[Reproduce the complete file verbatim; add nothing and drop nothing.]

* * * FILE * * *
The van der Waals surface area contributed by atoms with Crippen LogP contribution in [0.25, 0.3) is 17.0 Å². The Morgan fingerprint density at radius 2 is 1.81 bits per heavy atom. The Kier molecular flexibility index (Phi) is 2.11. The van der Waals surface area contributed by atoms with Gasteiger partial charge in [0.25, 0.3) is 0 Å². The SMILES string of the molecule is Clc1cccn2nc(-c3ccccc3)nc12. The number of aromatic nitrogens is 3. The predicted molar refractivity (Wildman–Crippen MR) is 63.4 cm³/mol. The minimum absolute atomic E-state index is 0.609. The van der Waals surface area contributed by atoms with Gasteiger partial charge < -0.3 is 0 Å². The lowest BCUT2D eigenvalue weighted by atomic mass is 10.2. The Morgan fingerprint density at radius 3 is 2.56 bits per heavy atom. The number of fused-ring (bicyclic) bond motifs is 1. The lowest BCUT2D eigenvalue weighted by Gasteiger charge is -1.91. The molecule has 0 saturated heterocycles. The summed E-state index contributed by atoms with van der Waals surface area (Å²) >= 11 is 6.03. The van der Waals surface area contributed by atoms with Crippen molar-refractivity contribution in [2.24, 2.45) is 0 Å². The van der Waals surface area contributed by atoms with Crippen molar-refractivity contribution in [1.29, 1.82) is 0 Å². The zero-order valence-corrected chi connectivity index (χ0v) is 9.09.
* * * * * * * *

The van der Waals surface area contributed by atoms with Crippen LogP contribution in [0.25, 0.3) is 17.0 Å². The Morgan fingerprint density at radius 2 is 1.81 bits per heavy atom. The Kier molecular flexibility index (Phi) is 2.11. The van der Waals surface area contributed by atoms with Gasteiger partial charge in [0.25, 0.3) is 0 Å². The SMILES string of the molecule is Clc1cccn2nc(-c3ccccc3)nc12. The number of aromatic nitrogens is 3. The predicted molar refractivity (Wildman–Crippen MR) is 63.4 cm³/mol. The minimum absolute atomic E-state index is 0.609. The van der Waals surface area contributed by atoms with Gasteiger partial charge < -0.3 is 0 Å². The lowest BCUT2D eigenvalue weighted by atomic mass is 10.2. The Morgan fingerprint density at radius 3 is 2.56 bits per heavy atom. The number of fused-ring (bicyclic) bond motifs is 1. The lowest BCUT2D eigenvalue weighted by Gasteiger charge is -1.91. The molecule has 0 saturated heterocycles. The summed E-state index contributed by atoms with van der Waals surface area (Å²) >= 11 is 6.03. The van der Waals surface area contributed by atoms with Crippen molar-refractivity contribution in [2.24, 2.45) is 0 Å². The van der Waals surface area contributed by atoms with Crippen molar-refractivity contribution in [1.29, 1.82) is 0 Å². The zero-order valence-corrected chi connectivity index (χ0v) is 9.09.